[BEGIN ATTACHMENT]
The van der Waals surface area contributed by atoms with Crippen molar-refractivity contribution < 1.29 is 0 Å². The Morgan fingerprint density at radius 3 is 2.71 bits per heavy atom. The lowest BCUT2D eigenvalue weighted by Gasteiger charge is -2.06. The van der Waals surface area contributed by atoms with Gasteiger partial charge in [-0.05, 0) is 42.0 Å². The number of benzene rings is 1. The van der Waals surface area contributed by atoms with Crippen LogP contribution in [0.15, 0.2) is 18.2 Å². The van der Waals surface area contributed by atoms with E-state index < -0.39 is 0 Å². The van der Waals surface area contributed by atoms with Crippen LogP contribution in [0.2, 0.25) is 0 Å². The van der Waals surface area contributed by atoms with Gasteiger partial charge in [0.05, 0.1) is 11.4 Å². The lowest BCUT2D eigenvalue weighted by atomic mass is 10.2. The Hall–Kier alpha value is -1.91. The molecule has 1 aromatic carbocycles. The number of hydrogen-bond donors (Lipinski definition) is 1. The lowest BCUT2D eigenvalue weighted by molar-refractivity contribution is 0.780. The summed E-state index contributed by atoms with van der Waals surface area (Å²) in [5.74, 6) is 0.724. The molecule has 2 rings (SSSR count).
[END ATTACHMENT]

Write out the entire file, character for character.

The van der Waals surface area contributed by atoms with Crippen molar-refractivity contribution < 1.29 is 0 Å². The Morgan fingerprint density at radius 3 is 2.71 bits per heavy atom. The lowest BCUT2D eigenvalue weighted by Gasteiger charge is -2.06. The van der Waals surface area contributed by atoms with Gasteiger partial charge in [-0.05, 0) is 42.0 Å². The number of benzene rings is 1. The van der Waals surface area contributed by atoms with Crippen LogP contribution in [0.15, 0.2) is 18.2 Å². The van der Waals surface area contributed by atoms with E-state index < -0.39 is 0 Å². The van der Waals surface area contributed by atoms with Crippen LogP contribution in [0.2, 0.25) is 0 Å². The van der Waals surface area contributed by atoms with Gasteiger partial charge in [0.05, 0.1) is 11.4 Å². The lowest BCUT2D eigenvalue weighted by atomic mass is 10.2. The Hall–Kier alpha value is -1.91. The molecule has 1 aromatic carbocycles. The number of hydrogen-bond donors (Lipinski definition) is 1. The lowest BCUT2D eigenvalue weighted by molar-refractivity contribution is 0.780. The summed E-state index contributed by atoms with van der Waals surface area (Å²) in [5.74, 6) is 0.724. The molecule has 2 rings (SSSR count).